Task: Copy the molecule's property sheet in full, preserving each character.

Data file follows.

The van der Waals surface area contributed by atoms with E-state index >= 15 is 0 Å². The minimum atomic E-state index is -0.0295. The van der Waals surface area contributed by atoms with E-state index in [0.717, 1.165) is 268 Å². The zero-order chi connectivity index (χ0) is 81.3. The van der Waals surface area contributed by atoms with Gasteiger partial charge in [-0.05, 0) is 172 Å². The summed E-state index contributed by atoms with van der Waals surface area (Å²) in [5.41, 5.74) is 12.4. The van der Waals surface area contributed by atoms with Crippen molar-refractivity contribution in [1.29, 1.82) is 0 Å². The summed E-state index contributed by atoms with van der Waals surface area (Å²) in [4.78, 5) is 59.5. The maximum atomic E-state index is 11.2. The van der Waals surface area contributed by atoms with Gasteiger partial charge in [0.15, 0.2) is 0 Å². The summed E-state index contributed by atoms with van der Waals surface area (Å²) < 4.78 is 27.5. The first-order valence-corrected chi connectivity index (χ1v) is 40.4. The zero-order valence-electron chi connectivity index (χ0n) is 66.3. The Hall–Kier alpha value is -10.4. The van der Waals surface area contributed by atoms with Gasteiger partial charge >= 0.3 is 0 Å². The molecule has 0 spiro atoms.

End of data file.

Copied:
The van der Waals surface area contributed by atoms with E-state index >= 15 is 0 Å². The minimum atomic E-state index is -0.0295. The van der Waals surface area contributed by atoms with E-state index in [0.717, 1.165) is 268 Å². The zero-order chi connectivity index (χ0) is 81.3. The van der Waals surface area contributed by atoms with Gasteiger partial charge in [-0.05, 0) is 172 Å². The summed E-state index contributed by atoms with van der Waals surface area (Å²) in [5.41, 5.74) is 12.4. The van der Waals surface area contributed by atoms with Crippen molar-refractivity contribution in [1.29, 1.82) is 0 Å². The summed E-state index contributed by atoms with van der Waals surface area (Å²) in [4.78, 5) is 59.5. The maximum atomic E-state index is 11.2. The van der Waals surface area contributed by atoms with Gasteiger partial charge in [0.15, 0.2) is 0 Å². The summed E-state index contributed by atoms with van der Waals surface area (Å²) < 4.78 is 27.5. The first-order valence-corrected chi connectivity index (χ1v) is 40.4. The zero-order valence-electron chi connectivity index (χ0n) is 66.3. The Hall–Kier alpha value is -10.4. The van der Waals surface area contributed by atoms with Gasteiger partial charge >= 0.3 is 0 Å². The molecule has 0 spiro atoms.